Food safety is vital to the well-being of society; therefore, it is important to inspect food products to ensure minimal health risks are present. A crucial phase of food inspection is the identification of foreign particles found in the sample, such as insect body parts. The presence of certain species of insects, especially storage beetles, is a reliable indicator of possible contamination during storage and food processing. However, the current approach to identifying species is visual examination by human analysts; this method is rather subjective and time-consuming. Furthermore, confident identification requires extensive experience and training. To aid this inspection process, we have developed in collaboration with FDA analysts some image analysis-based machine intelligence to achieve species identification with up to 90% accuracy. The current project is a continuation of this development effort. Here we present an image analysis environment that allows practical deployment of the machine intelligence on computers with limited processing power and memory. Using this environment, users can prepare input sets by selecting images for analysis, and inspect these images through the integrated pan, zoom, and color analysis capabilities. After species analysis, the results panel allows the user to compare the analyzed images with referenced images of the proposed species. Further additions to this environment should include a log of previously analyzed images, and eventually extend to interaction with a central cloud repository of images through a web-based interface. Additional issues to address include standardization of image layout, extension of the feature-extraction algorithm, and utilizing image classification to build a central search engine for widespread usage.

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Created

Date Created
  • 2016-05

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Image Analysis for Registration, Segmentation, and Intensity Measurement of 2-Photon Microscope Images using MATLAB

Description

Traumatic brain injury (TBI) is a major concern in public health due to its prevalence and effect. Every year, about 1.7 million TBIs are reported [7]. According to the According

Traumatic brain injury (TBI) is a major concern in public health due to its prevalence and effect. Every year, about 1.7 million TBIs are reported [7]. According to the According to the Centers for Disease Control and Prevention (CDC), 5.5% of all emergency department visits, hospitalizations, and deaths from 2002 to 2006 are due to TBI [8]. The brain's natural defense, the Blood Brain Barrier (BBB), prevents the entry of most substances into the brain through the blood stream, including medicines administered to treat TBI [11]. TBI may cause the breakdown of the BBB, and may result in increased permeability, providing an opportunity for NPs to enter the brain [3,4]. Dr. Stabenfeldt's lab has previously established that intravenously injected nanoparticles (NP) will accumulate near the injury site after focal brain injury [4]. The current project focuses on confirmation of the accumulation or extravasation of NPs after brain injury using 2-photon microscopy. Specifically, the project used controlled cortical impact injury induced mice models that were intravenously injected with 40nm NPs post-injury. The MATLAB code seeks to analyze the brain images through registration, segmentation, and intensity measurement and evaluate if fluorescent NPs will accumulate in the extravascular tissue of injured mice models. The code was developed with 2D bicubic interpolation, subpixel image registration, drawn dimension segmentation and fixed dimension segmentation, and dynamic image analysis. A statistical difference was found between the extravascular tissue of injured and uninjured mouse models. This statistical difference proves that the NPs do extravasate through the permeable cranial blood vessels in injured cranial tissue.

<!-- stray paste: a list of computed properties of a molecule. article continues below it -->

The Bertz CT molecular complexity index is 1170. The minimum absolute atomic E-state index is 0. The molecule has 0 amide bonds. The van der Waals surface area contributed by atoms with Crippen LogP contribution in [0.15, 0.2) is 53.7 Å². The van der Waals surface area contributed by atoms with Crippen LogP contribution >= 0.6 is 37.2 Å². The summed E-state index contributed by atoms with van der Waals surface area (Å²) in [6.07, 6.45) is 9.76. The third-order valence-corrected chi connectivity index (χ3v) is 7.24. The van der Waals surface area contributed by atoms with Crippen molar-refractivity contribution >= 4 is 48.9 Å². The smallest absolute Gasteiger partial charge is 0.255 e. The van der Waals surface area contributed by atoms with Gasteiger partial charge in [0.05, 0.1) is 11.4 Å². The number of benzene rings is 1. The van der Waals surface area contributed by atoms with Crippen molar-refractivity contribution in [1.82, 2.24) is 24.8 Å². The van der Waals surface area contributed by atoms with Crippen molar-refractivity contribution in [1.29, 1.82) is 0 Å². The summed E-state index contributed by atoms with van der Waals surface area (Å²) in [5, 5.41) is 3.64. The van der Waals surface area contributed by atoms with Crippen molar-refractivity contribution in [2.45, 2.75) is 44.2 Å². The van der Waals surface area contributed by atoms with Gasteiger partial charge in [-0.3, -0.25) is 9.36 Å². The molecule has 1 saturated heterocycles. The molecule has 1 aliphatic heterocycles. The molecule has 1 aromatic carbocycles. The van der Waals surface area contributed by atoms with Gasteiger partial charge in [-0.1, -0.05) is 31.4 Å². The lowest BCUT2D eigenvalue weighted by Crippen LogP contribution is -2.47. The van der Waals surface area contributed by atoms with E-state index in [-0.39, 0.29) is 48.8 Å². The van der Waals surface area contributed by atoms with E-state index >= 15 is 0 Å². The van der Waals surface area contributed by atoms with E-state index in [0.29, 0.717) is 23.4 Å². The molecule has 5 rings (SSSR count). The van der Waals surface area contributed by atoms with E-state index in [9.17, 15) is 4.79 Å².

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Created

Date Created
  • 2018-05

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Algorithmic Prediction of Binding Sites of TNFα/TNFR2 and PD-1/PD-L1

Description

Predicting the binding sites of proteins has historically relied on the determination of protein structural data. However, the ability to utilize binding data obtained from a simple assay and computationally

Predicting the binding sites of proteins has historically relied on the determination of protein structural data. However, the ability to utilize binding data obtained from a simple assay and computationally make the same predictions using only sequence information would be more efficient, both in time and resources. The purpose of this study was to evaluate the effectiveness of an algorithm developed to predict regions of high-binding on proteins as it applies to determining the regions of interaction between binding partners. This approach was applied to tumor necrosis factor alpha (TNFα), its receptor TNFR2, programmed cell death protein-1 (PD-1), and one of its ligand PD-L1. The algorithms applied accurately predicted the binding region between TNFα and TNFR2 in which the interacting residues are sequential on TNFα, however failed to predict discontinuous regions of binding as accurately. The interface of PD-1 and PD-L1 contained continuous residues interacting with each other, however this region was predicted to bind weaker than the regions on the external portions of the molecules. Limitations of this approach include use of a linear search window (resulting in inability to predict discontinuous binding residues), and the use of proteins with unnaturally exposed regions, in the case of PD-1 and PD-L1 (resulting in observed interactions which would not occur normally). However, this method was overall very effective in utilizing the available information to make accurate predictions. The use of the microarray to obtain binding information and a computer algorithm to analyze is a versatile tool capable of being adapted to refine accuracy.

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Created

Date Created
  • 2018-05